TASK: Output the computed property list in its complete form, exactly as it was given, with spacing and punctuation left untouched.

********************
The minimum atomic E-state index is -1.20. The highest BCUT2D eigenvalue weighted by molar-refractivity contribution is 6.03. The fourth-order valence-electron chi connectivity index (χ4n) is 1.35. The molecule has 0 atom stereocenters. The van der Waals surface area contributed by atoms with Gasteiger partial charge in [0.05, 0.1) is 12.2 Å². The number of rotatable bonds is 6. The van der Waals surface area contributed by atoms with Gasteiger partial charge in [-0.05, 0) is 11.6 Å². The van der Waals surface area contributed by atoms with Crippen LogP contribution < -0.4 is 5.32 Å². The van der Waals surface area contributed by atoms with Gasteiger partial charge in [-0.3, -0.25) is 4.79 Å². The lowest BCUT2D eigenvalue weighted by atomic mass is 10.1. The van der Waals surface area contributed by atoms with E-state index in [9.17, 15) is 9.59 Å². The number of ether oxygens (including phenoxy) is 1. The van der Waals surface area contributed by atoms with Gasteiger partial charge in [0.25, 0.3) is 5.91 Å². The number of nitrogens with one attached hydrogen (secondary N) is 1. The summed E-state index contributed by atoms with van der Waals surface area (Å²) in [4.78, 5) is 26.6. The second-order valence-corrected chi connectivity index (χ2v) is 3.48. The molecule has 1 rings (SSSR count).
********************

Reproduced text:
The minimum atomic E-state index is -1.20. The highest BCUT2D eigenvalue weighted by molar-refractivity contribution is 6.03. The fourth-order valence-electron chi connectivity index (χ4n) is 1.35. The molecule has 0 atom stereocenters. The van der Waals surface area contributed by atoms with Gasteiger partial charge in [0.05, 0.1) is 12.2 Å². The number of rotatable bonds is 6. The van der Waals surface area contributed by atoms with Gasteiger partial charge in [-0.05, 0) is 11.6 Å². The van der Waals surface area contributed by atoms with Crippen LogP contribution < -0.4 is 5.32 Å². The van der Waals surface area contributed by atoms with Gasteiger partial charge in [-0.3, -0.25) is 4.79 Å². The lowest BCUT2D eigenvalue weighted by atomic mass is 10.1. The van der Waals surface area contributed by atoms with E-state index in [9.17, 15) is 9.59 Å². The number of ether oxygens (including phenoxy) is 1. The van der Waals surface area contributed by atoms with Gasteiger partial charge in [0.25, 0.3) is 5.91 Å². The number of nitrogens with one attached hydrogen (secondary N) is 1. The summed E-state index contributed by atoms with van der Waals surface area (Å²) in [4.78, 5) is 26.6. The second-order valence-corrected chi connectivity index (χ2v) is 3.48. The molecule has 1 rings (SSSR count).